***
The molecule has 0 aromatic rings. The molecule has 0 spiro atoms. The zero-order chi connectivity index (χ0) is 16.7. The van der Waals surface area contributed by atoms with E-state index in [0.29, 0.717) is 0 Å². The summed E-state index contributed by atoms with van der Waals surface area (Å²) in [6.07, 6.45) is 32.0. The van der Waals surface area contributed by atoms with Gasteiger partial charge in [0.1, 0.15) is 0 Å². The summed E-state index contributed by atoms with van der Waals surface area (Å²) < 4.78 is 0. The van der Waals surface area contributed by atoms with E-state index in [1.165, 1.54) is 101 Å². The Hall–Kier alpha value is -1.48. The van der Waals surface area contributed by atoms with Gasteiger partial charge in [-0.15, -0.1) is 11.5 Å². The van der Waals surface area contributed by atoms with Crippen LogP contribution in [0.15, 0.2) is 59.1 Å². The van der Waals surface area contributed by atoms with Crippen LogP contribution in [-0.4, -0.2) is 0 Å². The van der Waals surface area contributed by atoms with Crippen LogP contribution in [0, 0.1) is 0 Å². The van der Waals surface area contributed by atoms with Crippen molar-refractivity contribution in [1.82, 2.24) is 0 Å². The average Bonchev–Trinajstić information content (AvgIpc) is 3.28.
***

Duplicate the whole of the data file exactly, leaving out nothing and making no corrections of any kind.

The molecule has 0 aromatic rings. The molecule has 0 spiro atoms. The zero-order chi connectivity index (χ0) is 16.7. The van der Waals surface area contributed by atoms with E-state index in [0.29, 0.717) is 0 Å². The summed E-state index contributed by atoms with van der Waals surface area (Å²) in [6.07, 6.45) is 32.0. The van der Waals surface area contributed by atoms with Gasteiger partial charge in [0.1, 0.15) is 0 Å². The summed E-state index contributed by atoms with van der Waals surface area (Å²) < 4.78 is 0. The van der Waals surface area contributed by atoms with E-state index in [1.165, 1.54) is 101 Å². The Hall–Kier alpha value is -1.48. The van der Waals surface area contributed by atoms with Gasteiger partial charge in [-0.15, -0.1) is 11.5 Å². The van der Waals surface area contributed by atoms with Crippen LogP contribution in [0.15, 0.2) is 59.1 Å². The van der Waals surface area contributed by atoms with Crippen LogP contribution in [-0.4, -0.2) is 0 Å². The van der Waals surface area contributed by atoms with Crippen LogP contribution in [0, 0.1) is 0 Å². The van der Waals surface area contributed by atoms with Crippen molar-refractivity contribution in [1.82, 2.24) is 0 Å². The average Bonchev–Trinajstić information content (AvgIpc) is 3.28.